I won’t claim to know the opinion of every woman, but as a speaker who has traveled all over the world and raised this question to countless audiences, most of the females I encounter say that they feel hurt when their husband (or boyfriend) looks at a scantily clad woman – not just on the street, but in the TV shows and movies that now ubiquitously depict half-naked women. Feelings of jealousy, not measuring up to the perfect specimens on the screen, and insecurity of not being all that their guy needs are the common responses I hear when I ask why they are upset. My informal “research” seems to be backed by some real studies. A few years ago, Destin Stewart, a clinical psychology intern at the University of Florida decided to investigate the effect that men watching porn has on relationships after some of her female clients explained how it was negatively affecting them.
She had 308 college women, ages 18 to 29 years old, answer online questionnaires about their current partner’s porn use as well as their relationship quality, sexual satisfaction, and self-esteem. Women who reported that their boyfriends or husbands looked at more pornography were less likely to be happy in their relationships than women who said their partners didn’t look at pornography very often. Women who were bothered by their partner’s porn use tended to have lower self-esteem and be less satisfied with both their relationship and their sex life.
What’s even more troubling is that most of the women I’ve spoken with don’t attempt to verbalize their feelings to the man in their life. There seems to be a fear that if they express themselves they’ll be labeled as “insecure,” “prudish,” and/or “controlling.” Women are getting the message that if they don’t like when their man is turned on by another woman it is their problem, not a reason for the man in their life to reassess his practices or stretch himself to change.
Look but don’t touch is the argument that is used in the secular world to absolve a guy from doing anything hurtful when he has wandering eyes or watches explicit scenes in TV shows, movies, and porn. But the Torah disagrees with this approach. According to Jewish law, looking at the private parts of a woman to whom a man is not married, known as ervah (this includes the upper arms, upper legs, chest and everything in between) is problematic. The Talmud even has a term for it: “zanu anayim” – “adulterating of the eyes” or “the eyes partaking in illicit sexual acts.” As a woman, I find this part of Jewish law to be so feminist and protective of my happiness, because it recognizes and validates a woman’s feeling of hurt when her husband looks at another woman in a sexual way – when she might not feel confident enough to stand up for herself on her own.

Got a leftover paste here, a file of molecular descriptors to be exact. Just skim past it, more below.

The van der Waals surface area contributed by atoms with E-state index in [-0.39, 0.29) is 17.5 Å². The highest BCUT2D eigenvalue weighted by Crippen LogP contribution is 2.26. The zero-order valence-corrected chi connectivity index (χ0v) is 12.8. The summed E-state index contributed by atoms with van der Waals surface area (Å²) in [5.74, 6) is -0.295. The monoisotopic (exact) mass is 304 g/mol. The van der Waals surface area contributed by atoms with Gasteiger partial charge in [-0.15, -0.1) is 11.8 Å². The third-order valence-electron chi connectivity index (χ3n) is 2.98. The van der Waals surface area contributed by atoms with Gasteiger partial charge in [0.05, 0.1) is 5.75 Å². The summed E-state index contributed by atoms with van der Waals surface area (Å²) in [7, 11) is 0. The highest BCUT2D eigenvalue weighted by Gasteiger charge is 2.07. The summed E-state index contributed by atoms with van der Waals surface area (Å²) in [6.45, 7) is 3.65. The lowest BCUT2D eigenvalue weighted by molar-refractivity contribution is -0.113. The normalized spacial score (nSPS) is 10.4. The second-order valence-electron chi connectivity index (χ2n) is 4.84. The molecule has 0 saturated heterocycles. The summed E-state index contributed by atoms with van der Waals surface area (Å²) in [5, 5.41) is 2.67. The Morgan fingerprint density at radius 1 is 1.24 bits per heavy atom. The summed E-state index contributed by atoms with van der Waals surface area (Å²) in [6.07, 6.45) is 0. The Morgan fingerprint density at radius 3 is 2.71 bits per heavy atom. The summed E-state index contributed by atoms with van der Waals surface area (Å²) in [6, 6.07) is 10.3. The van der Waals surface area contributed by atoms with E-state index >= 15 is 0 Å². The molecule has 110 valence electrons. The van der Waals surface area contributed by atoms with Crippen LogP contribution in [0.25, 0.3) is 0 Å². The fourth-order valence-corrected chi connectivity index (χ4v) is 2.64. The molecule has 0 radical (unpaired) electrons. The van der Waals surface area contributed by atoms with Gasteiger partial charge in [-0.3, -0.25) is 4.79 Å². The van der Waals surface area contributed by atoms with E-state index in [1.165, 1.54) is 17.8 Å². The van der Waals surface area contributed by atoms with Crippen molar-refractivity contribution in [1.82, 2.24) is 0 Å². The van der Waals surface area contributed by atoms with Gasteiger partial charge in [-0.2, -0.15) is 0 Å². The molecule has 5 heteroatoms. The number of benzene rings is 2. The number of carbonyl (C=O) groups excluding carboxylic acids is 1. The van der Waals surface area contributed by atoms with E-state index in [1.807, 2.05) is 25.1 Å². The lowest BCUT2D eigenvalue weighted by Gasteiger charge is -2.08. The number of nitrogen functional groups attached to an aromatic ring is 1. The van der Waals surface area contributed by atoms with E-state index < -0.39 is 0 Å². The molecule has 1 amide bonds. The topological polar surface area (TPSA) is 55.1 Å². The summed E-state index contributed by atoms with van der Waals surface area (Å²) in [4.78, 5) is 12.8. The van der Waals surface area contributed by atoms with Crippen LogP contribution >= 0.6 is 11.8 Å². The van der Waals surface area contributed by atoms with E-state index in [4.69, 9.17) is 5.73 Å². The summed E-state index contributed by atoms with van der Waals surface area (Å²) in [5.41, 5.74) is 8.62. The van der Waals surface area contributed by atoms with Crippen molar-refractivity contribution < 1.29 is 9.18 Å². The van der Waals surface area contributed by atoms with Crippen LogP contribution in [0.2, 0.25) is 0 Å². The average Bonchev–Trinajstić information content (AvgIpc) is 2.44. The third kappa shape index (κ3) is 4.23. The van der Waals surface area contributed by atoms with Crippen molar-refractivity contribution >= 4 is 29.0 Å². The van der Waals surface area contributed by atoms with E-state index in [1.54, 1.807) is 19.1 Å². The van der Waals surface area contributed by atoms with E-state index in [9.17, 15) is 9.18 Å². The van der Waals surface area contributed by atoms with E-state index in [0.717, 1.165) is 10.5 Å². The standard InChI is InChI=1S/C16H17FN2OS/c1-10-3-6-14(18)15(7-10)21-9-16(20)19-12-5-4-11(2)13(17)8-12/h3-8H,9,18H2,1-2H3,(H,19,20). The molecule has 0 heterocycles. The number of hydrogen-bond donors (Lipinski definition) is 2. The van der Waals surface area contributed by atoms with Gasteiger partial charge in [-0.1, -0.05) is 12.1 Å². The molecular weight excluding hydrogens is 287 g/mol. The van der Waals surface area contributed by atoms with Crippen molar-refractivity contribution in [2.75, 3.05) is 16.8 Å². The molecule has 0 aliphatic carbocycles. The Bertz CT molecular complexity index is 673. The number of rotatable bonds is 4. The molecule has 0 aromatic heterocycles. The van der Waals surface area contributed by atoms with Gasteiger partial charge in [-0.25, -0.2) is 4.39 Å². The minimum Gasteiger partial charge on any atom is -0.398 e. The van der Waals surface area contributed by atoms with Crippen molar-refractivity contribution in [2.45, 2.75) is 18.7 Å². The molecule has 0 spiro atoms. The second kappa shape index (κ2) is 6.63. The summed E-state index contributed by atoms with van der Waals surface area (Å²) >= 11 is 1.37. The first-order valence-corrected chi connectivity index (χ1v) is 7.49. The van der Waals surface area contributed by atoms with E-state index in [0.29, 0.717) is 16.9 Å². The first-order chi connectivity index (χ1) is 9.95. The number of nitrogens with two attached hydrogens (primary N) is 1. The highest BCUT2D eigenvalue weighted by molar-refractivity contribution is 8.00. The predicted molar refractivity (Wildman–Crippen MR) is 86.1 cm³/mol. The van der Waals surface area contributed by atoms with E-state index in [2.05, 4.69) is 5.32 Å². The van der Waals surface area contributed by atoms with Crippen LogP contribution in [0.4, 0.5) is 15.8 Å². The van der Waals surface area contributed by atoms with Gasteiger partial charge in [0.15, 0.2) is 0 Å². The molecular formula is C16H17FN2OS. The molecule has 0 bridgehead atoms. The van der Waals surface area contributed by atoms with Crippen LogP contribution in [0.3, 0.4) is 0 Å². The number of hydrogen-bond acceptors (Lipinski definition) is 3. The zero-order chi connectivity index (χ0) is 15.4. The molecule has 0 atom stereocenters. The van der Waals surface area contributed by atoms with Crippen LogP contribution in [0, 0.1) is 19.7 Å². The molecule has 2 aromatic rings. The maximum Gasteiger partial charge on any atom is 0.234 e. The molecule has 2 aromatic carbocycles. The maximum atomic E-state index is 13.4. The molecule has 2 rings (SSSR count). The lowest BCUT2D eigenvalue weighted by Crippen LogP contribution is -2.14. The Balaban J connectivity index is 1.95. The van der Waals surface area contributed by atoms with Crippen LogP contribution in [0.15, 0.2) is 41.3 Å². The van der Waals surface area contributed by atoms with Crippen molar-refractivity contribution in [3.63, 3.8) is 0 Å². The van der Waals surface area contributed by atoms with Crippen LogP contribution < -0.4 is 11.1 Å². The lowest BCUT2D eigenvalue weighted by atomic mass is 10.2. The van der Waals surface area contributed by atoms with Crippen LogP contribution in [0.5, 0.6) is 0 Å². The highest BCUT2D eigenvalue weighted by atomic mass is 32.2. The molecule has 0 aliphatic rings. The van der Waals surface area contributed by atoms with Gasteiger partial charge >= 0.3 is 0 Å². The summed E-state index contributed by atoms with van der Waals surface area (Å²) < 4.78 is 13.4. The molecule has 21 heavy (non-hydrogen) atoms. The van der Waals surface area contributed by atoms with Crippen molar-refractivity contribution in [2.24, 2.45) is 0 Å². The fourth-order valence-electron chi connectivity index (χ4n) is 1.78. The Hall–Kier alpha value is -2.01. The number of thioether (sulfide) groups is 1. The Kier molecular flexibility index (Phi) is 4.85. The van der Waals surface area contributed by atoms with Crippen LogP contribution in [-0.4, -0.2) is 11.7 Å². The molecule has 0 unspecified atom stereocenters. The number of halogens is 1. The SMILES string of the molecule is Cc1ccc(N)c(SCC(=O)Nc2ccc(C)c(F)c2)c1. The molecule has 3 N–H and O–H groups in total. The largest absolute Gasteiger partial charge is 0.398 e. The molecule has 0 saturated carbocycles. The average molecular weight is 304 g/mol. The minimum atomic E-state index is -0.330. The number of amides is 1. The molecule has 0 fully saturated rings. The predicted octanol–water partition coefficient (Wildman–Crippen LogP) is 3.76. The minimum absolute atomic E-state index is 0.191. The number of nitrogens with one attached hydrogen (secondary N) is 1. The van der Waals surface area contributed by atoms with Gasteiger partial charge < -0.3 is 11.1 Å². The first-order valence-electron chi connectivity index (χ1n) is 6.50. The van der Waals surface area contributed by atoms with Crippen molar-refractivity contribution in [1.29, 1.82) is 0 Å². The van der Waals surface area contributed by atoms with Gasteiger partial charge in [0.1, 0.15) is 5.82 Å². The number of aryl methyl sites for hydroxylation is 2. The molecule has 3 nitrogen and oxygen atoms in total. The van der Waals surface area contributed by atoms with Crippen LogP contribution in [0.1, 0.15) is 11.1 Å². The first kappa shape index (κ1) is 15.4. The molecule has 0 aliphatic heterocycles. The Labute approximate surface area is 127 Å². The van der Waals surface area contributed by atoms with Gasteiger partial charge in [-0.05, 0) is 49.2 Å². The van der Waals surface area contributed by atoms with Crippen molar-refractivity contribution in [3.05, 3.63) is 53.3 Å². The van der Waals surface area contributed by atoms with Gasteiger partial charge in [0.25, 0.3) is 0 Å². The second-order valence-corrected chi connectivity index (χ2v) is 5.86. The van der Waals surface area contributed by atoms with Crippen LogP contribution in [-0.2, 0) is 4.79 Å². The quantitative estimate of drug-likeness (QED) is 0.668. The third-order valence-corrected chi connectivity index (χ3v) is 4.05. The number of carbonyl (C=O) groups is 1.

Not only is a man forbidden to look at these parts, the Talmud tells of a story of a man who becomes aroused by a woman who is not his wife (after he sees her upper arms exposed) and goes home to his wife and has sex with her. When his wife learns that another woman was the cause of her husband’s arousal, she is furious, finds the other woman, and tells her to leave town! It is pretty remarkable that a fifteen hundred year old document is cognizant of how a woman feels when her husband looks at and is turned on by another woman – even if he comes back to his wife! It forbids men from doing this, while our secular, “progressive” society gives men a free pass. The Torah’s ideal is that he should only have eyes for her. That she should be his one and only, even if he is driven to look at others. By pushing himself to make his best effort to guard his eyes, a man has the ability to make his wife feel deeply loved and cherished.
This is the reason we don’t watch shows like Game of Thrones and other TV shows and movies like it – even though everyone else seems to be. Not watching what everybody else is watching is not the easiest way to go, but women should feel confident to let their husbands (or boyfriends) know how they feel and men should work to be sensitive to listen and change, if necessary. If only that was a trend we could popularize…